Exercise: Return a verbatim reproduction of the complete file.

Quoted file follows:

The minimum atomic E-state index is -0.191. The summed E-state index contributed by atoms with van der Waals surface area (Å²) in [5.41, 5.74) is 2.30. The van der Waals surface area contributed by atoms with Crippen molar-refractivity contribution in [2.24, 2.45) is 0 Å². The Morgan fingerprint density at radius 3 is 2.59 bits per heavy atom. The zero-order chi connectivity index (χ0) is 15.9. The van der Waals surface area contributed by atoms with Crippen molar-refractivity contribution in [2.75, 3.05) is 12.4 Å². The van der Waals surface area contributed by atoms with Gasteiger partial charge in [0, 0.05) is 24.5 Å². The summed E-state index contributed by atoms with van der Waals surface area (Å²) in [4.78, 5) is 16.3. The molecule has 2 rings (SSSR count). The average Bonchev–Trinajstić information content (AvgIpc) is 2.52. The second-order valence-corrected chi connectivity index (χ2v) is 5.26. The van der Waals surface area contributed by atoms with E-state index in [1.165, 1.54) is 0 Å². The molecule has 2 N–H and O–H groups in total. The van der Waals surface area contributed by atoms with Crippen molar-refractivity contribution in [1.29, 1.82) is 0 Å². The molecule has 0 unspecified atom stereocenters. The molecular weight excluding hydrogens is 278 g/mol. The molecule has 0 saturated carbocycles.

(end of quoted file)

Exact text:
The minimum atomic E-state index is -0.191. The summed E-state index contributed by atoms with van der Waals surface area (Å²) in [5.41, 5.74) is 2.30. The van der Waals surface area contributed by atoms with Crippen molar-refractivity contribution in [2.24, 2.45) is 0 Å². The Morgan fingerprint density at radius 3 is 2.59 bits per heavy atom. The zero-order chi connectivity index (χ0) is 15.9. The van der Waals surface area contributed by atoms with Crippen molar-refractivity contribution in [2.75, 3.05) is 12.4 Å². The van der Waals surface area contributed by atoms with Gasteiger partial charge in [0, 0.05) is 24.5 Å². The summed E-state index contributed by atoms with van der Waals surface area (Å²) in [4.78, 5) is 16.3. The molecule has 2 rings (SSSR count). The average Bonchev–Trinajstić information content (AvgIpc) is 2.52. The second-order valence-corrected chi connectivity index (χ2v) is 5.26. The van der Waals surface area contributed by atoms with E-state index in [1.165, 1.54) is 0 Å². The molecule has 2 N–H and O–H groups in total. The van der Waals surface area contributed by atoms with Crippen molar-refractivity contribution in [1.29, 1.82) is 0 Å². The molecule has 0 unspecified atom stereocenters. The molecular weight excluding hydrogens is 278 g/mol. The molecule has 0 saturated carbocycles.